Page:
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So here’s the scary number: the major wireless carriers (Verizon, AT&T, Sprint, T-Mobile, and a couple little guys like U.S. Cellular and Cricket) revealed that in total, in 2011, they received 1.3 million requests for user data from law enforcement agencies. They released this information only after an inquiry by Congressman Edward J. Markey. This is the first time we’ve had any overarching glimpse at how (and how often) the carriers work with law enforcement.
This is a major step forward towards transparency. It received a front-page New York Times story, and certainly a fair bit of coverage elsewhere. It provides much more information than we’ve ever had before, especially from AT&T, which lists a few categories of requests as well as the specific (very tiny) number of requests AT&T refused to honor. But! That 1.3 million number leaves out some legitimately important information. Most important: what information is revealed, exactly, and how often do the carriers comply?
WHAT HAVE WE LEARNED?
As much as these findings should and do freak us out a little, the carriers are no happier about them. These law enforcement agencies are not good to work with, it seems; they are supposed to pay the carriers for their time in digging up this information, and often don’t. The carriers hire staffs of people just to handle the requests (AT&T has over 100 dedicated to this task full-time). Occasionally a request is denied. The smaller, less corporate-talk-y carriers like pre-paid outfit TracFone voiced their concerns about the surveillance, saying that TracFone “does not participate in or condone such unauthorized tracking.” Rarely, but occasionally, a carrier will actually report a request to the FBI for being too insane. (None of the carriers provided examples of this.)
Of the four biggest carriers, only AT&T revealed how often these requests/demands were deemed acceptable and complied with. Of the 131,400 subpoenas and 49,700 warrants it received in 2011, only 965 were rejected. (For reference: AT&T had 103,200,000 customers that year. On average, that makes more than one subpoena for every thousand AT&T customers (although it’s just possible that one very naughty customer got all the subpoenas.)) Verizon, the biggest national carrier, received 260,000 requests. The demands have risen in number by, the carriers agree, about 12-16 percent.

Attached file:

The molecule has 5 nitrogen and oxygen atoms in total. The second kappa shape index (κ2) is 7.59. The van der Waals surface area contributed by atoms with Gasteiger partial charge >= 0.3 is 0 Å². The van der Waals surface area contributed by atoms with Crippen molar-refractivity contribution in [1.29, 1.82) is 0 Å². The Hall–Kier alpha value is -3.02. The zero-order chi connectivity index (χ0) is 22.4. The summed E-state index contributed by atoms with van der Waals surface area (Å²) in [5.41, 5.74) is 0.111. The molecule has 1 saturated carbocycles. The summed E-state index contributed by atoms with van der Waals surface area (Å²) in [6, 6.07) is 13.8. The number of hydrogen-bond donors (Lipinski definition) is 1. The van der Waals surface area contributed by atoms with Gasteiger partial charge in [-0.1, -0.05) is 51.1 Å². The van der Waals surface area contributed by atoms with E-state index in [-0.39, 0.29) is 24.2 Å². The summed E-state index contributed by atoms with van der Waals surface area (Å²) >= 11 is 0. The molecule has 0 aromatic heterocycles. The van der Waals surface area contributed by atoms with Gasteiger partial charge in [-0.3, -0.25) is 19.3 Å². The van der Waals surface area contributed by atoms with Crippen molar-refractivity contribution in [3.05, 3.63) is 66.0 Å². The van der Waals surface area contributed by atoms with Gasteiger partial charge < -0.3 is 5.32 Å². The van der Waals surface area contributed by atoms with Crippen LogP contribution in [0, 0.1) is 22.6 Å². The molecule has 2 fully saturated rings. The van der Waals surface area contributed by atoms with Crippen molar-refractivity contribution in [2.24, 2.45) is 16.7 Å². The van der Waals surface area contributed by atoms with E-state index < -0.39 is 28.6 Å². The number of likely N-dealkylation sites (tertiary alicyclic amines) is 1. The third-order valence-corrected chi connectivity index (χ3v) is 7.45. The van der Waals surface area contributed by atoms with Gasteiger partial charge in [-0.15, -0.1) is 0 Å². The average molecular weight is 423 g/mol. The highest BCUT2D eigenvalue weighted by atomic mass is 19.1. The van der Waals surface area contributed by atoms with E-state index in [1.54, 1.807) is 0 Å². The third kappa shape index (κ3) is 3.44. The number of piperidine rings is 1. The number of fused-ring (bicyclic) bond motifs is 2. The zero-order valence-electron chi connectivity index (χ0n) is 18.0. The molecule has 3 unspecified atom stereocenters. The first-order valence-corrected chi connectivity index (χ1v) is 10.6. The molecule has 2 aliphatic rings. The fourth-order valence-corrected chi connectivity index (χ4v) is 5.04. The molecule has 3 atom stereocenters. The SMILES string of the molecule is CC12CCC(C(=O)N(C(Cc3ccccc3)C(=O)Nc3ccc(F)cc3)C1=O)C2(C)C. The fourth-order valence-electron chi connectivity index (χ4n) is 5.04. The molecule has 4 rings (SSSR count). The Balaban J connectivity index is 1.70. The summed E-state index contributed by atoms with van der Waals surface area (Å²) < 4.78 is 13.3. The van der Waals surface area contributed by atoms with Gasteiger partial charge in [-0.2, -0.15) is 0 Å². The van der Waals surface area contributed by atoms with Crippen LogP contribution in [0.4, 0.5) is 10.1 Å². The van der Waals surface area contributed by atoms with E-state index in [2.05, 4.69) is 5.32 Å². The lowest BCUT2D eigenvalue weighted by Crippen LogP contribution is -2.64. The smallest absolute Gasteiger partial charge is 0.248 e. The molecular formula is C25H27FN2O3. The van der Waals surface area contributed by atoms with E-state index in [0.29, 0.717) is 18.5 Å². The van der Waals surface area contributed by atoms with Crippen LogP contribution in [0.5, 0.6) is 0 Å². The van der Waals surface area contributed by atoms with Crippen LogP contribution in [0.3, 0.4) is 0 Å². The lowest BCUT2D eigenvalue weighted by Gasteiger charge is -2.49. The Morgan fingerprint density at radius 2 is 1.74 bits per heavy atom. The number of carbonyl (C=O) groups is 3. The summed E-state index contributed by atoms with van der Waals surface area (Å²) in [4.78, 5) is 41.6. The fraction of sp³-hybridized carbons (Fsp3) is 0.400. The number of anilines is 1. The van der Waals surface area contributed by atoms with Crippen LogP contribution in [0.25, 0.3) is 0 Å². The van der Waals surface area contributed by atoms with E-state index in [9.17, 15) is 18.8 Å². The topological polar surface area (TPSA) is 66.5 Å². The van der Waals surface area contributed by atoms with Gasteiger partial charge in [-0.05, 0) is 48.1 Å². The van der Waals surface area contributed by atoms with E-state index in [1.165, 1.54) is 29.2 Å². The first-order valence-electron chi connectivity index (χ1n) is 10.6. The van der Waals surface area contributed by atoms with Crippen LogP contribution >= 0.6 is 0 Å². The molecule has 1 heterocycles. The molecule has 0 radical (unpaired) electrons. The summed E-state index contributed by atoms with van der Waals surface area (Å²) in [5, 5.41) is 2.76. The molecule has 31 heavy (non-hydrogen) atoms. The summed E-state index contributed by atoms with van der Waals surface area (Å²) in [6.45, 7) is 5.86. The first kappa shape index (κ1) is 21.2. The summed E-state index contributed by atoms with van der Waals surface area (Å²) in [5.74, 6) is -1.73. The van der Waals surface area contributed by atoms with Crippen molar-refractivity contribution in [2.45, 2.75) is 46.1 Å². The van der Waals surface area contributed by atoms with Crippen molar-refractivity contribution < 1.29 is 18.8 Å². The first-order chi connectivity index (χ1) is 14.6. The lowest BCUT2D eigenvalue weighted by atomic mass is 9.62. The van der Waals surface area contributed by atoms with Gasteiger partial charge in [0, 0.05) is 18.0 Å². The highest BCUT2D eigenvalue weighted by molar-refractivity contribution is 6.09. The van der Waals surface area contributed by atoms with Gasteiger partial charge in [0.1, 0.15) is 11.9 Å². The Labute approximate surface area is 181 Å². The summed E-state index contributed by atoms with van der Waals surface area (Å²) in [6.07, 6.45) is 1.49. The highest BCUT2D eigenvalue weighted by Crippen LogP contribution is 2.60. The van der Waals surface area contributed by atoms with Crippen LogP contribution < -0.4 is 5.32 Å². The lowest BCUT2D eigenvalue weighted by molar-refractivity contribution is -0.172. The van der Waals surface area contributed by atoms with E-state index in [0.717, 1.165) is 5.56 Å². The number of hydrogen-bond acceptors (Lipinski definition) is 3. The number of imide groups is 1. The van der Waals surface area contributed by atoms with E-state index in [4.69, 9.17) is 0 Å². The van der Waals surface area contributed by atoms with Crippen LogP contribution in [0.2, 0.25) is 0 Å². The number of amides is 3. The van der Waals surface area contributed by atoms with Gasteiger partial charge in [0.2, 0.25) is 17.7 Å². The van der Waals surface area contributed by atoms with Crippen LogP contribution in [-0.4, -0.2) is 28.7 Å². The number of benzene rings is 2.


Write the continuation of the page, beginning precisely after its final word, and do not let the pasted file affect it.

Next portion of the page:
Interesting tidbit: MetroPCS, a small, mostly budget/pre-paid carrier with
just over a million users 9.5 million users (compare that to AT&T’s 100 million), said in its response that it fulfilled “fewer than 12,000 requests a month” between January 2006 and May 2012. Assuming, conservatively, a figure of 11,500 (it’s likely more; “fewer than 12,000” implies a figure close to 12,000), that means an annual figure of 138,000, averaged between 2006 and 2012. AT&T, which is a hundred times bigger, received 260,400 in 2011 alone. MetroPCS’s figure is likely low, since the number of requests raised significantly between 2006 and 2012 among all carriers and the company provided a mere monthly average. And yet AT&T had less than twice the requests of MetroPCS. Update: MetroPCS subscriber number updated to be less wrong.
MetroPCS, it should be noted, is a low-priced carrier. According to Quantcast, its site (likely representative of its customers) is heavily weighted towards young and less educated people, as well as African Americans and Latinos.
WHAT DO WE STILL NOT KNOW?
The carriers have access to everything. Phone calls, text messages, search histories, usage histories, locations, elevations, movements over time. As modern people we have mostly chosen to pretend like we aren’t aware of how vulnerable we are. But what information have these law enforcement agencies been after?
The companies basically did not say anything about who is requesting what. It could be anything from a 911 operator needing to know the location of an incapacitated caller (scariness quotient: very low) to the FBI wanting to know the call history of a suspected terrorist (scariness quotient: pretty high) to a blanket request from a local police force seeking unwarranted wiretaps (scariness quotient: extremely high). Many of those calls, including the three I just named, can be called “emergency” requests which require no warrant or waiting period.
How many were emergencies? No idea.
Then there were “tower dumps,” in which a law enforcement agency makes one request to access all the information from one entire tower. This could allow them access to hundreds or thousands of users. A tower dump, by the way, counts as one of those 1.3 million, even though it affects many, many more.
How many were tower dumps? We wonder.
Congressman Markey says: “We need to know how law enforcement differentiates between records of innocent people, and those that are subjects of investigation, as well as how it handles, administers, and disposes of this information.”
Read the full story over at the New York Times.